BMAT Preparation

The following BMAT preparation advice is taken from The Ultimate BMAT Guide: 600 Practice Questions

Start Early

It is much easier to prepare for the BMAT if you practice little and often.  Start your BMAT preparation well in advance; ideally by mid-September but at the latest by early October.  This way you will have plenty of time to complete as many papers as you wish to feel comfortable and won’t have to panic and cram just before the test, which is a much less effective and more stressful way to learn.  In general, an early start will give you the opportunity to identify the complex issues and work at your own pace.

Timing

It is essential that you don’t get stuck with the hardest questions – no doubt there will be some.  In the time spent answering only one of these, you may miss out on answering three easier questions.  If a question is taking too long, choose a sensible answer and move on.  Never see this as giving up or in any way failing, rather it is the smart way to approach a test with a tight time limit.  With practice and discipline, you can get very good at this and learn to maximise your efficiency.  It is not about being a hero and aiming for full marks – this is almost impossible and very much unnecessary (even Oxbridge will regard any score higher than 7 as exceptional).  Whilst this might seem like obvious advice – it is extremely important for your BMAT Preparation(arguably the most important!).

Prioritise

Some questions in sections 1 + 2 can be long and complex – and given the intense time pressure, you need to know your limits.  It is essential that you don’t get stuck with very difficult questions.  If a question looks particularly long or complex, move on and mark it for review.  You don’t want to be caught 5 questions short at the end just because you took more than 3 minutes in answering a challenging multi-step physics question. If a question is taking too long, choose a sensible answer and move on.  Remember that each question carries equal weighting and therefore, you should adjust your timing in accordingly. With practice and discipline, you can get very good at this. This will in turn also maximise your BMAT preparation efficiency.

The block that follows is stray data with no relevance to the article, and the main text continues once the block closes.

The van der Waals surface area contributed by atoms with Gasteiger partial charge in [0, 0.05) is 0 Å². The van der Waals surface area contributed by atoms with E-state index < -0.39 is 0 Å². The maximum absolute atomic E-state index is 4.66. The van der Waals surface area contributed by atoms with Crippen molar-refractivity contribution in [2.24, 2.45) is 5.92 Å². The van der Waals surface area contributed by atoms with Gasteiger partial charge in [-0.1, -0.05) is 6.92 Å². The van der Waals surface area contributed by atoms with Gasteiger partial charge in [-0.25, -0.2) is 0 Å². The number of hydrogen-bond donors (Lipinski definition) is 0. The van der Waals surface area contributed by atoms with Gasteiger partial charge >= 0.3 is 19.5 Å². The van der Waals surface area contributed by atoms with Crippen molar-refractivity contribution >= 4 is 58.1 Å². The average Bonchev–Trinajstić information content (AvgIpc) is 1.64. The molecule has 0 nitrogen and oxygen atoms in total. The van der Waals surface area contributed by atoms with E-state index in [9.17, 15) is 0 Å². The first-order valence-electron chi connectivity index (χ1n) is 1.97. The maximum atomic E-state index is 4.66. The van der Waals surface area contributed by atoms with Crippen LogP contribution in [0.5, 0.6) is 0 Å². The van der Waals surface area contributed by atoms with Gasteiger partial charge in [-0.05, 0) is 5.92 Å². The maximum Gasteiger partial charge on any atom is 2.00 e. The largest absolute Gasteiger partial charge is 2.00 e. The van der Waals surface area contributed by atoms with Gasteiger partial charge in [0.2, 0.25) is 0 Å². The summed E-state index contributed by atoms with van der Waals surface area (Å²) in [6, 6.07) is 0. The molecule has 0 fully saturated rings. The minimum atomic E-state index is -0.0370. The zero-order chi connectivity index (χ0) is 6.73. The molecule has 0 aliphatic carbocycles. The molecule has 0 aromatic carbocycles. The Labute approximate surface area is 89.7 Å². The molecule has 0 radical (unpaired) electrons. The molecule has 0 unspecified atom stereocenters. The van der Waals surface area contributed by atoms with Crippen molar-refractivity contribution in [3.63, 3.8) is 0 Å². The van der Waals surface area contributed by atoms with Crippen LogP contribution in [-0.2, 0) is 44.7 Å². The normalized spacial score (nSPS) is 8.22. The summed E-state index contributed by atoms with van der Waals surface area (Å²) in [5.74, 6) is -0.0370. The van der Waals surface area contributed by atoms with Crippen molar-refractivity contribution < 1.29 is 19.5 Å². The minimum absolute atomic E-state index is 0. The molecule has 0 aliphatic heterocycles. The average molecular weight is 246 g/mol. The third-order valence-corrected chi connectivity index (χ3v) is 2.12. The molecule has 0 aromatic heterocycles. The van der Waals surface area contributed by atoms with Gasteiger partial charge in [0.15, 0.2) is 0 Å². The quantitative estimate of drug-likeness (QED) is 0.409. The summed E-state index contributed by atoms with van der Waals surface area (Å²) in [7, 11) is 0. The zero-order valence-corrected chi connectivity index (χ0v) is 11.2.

Simulate Exam Conditions

When doing BMAT Practice Test papers, it’s important that you simulate exam conditions as much as possible. This means you should follow the instructions as closely as possible.

  • Print off BMAT response sheets
  • Don’t use calculators or dictionaries.
  • Spend the correct amount of time on each of the sections:

BMAT Section 1 – 60 minutes (35 questions)
BMAT Section 2 – 30minutes (27 questions)
BMAT Section 3 – 30 minutes (one side A4 only)

Remember that the route to a high BMAT score is your approach and practice. Don’t fall into the trap that “you can’t prepare for the BMAT”– this could not be further from the truth. With knowledge of the test, some useful time-saving techniques and plenty of practice you can dramatically boost your score.

Learn about the test, follow our top tips, work hard, and do yourself justice.

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